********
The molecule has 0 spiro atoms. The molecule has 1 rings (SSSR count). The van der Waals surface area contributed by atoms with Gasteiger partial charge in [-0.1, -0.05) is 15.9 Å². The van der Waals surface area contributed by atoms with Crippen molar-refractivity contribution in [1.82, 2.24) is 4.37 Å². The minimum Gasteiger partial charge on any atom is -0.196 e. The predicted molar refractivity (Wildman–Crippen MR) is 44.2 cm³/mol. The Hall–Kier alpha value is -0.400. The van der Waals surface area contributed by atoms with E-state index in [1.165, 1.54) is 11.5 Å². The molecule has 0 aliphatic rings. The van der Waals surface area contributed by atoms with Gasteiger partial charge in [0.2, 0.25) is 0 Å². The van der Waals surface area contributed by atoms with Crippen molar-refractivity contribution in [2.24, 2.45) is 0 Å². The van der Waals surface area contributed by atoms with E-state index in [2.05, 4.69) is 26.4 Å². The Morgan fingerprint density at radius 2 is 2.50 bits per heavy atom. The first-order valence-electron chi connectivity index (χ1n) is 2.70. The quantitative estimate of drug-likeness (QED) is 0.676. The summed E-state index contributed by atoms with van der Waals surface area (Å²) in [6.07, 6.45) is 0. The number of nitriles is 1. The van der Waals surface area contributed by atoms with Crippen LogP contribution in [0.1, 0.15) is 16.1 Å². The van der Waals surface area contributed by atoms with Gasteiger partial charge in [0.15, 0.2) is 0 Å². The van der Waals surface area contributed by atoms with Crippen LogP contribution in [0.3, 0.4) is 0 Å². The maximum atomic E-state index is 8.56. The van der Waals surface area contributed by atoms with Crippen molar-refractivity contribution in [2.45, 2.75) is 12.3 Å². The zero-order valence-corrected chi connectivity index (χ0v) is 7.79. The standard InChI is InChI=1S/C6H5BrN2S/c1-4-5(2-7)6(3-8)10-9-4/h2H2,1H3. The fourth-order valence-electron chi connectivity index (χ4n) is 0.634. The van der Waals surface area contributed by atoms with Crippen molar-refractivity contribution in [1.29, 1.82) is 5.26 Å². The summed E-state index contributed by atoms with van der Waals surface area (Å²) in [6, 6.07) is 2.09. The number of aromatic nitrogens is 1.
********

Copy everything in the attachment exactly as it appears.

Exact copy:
The molecule has 0 spiro atoms. The molecule has 1 rings (SSSR count). The van der Waals surface area contributed by atoms with Gasteiger partial charge in [-0.1, -0.05) is 15.9 Å². The van der Waals surface area contributed by atoms with Crippen molar-refractivity contribution in [1.82, 2.24) is 4.37 Å². The minimum Gasteiger partial charge on any atom is -0.196 e. The predicted molar refractivity (Wildman–Crippen MR) is 44.2 cm³/mol. The Hall–Kier alpha value is -0.400. The van der Waals surface area contributed by atoms with E-state index in [1.165, 1.54) is 11.5 Å². The molecule has 0 aliphatic rings. The van der Waals surface area contributed by atoms with Gasteiger partial charge in [0.2, 0.25) is 0 Å². The van der Waals surface area contributed by atoms with Crippen molar-refractivity contribution in [2.24, 2.45) is 0 Å². The van der Waals surface area contributed by atoms with E-state index in [2.05, 4.69) is 26.4 Å². The Morgan fingerprint density at radius 2 is 2.50 bits per heavy atom. The first-order valence-electron chi connectivity index (χ1n) is 2.70. The quantitative estimate of drug-likeness (QED) is 0.676. The summed E-state index contributed by atoms with van der Waals surface area (Å²) in [6.07, 6.45) is 0. The number of nitriles is 1. The van der Waals surface area contributed by atoms with Crippen LogP contribution in [0.1, 0.15) is 16.1 Å². The van der Waals surface area contributed by atoms with Gasteiger partial charge in [0.15, 0.2) is 0 Å². The van der Waals surface area contributed by atoms with Crippen LogP contribution in [0.3, 0.4) is 0 Å². The maximum atomic E-state index is 8.56. The van der Waals surface area contributed by atoms with Crippen molar-refractivity contribution in [2.45, 2.75) is 12.3 Å². The zero-order valence-corrected chi connectivity index (χ0v) is 7.79. The standard InChI is InChI=1S/C6H5BrN2S/c1-4-5(2-7)6(3-8)10-9-4/h2H2,1H3. The fourth-order valence-electron chi connectivity index (χ4n) is 0.634. The van der Waals surface area contributed by atoms with Crippen molar-refractivity contribution in [1.29, 1.82) is 5.26 Å². The summed E-state index contributed by atoms with van der Waals surface area (Å²) in [6, 6.07) is 2.09. The number of aromatic nitrogens is 1.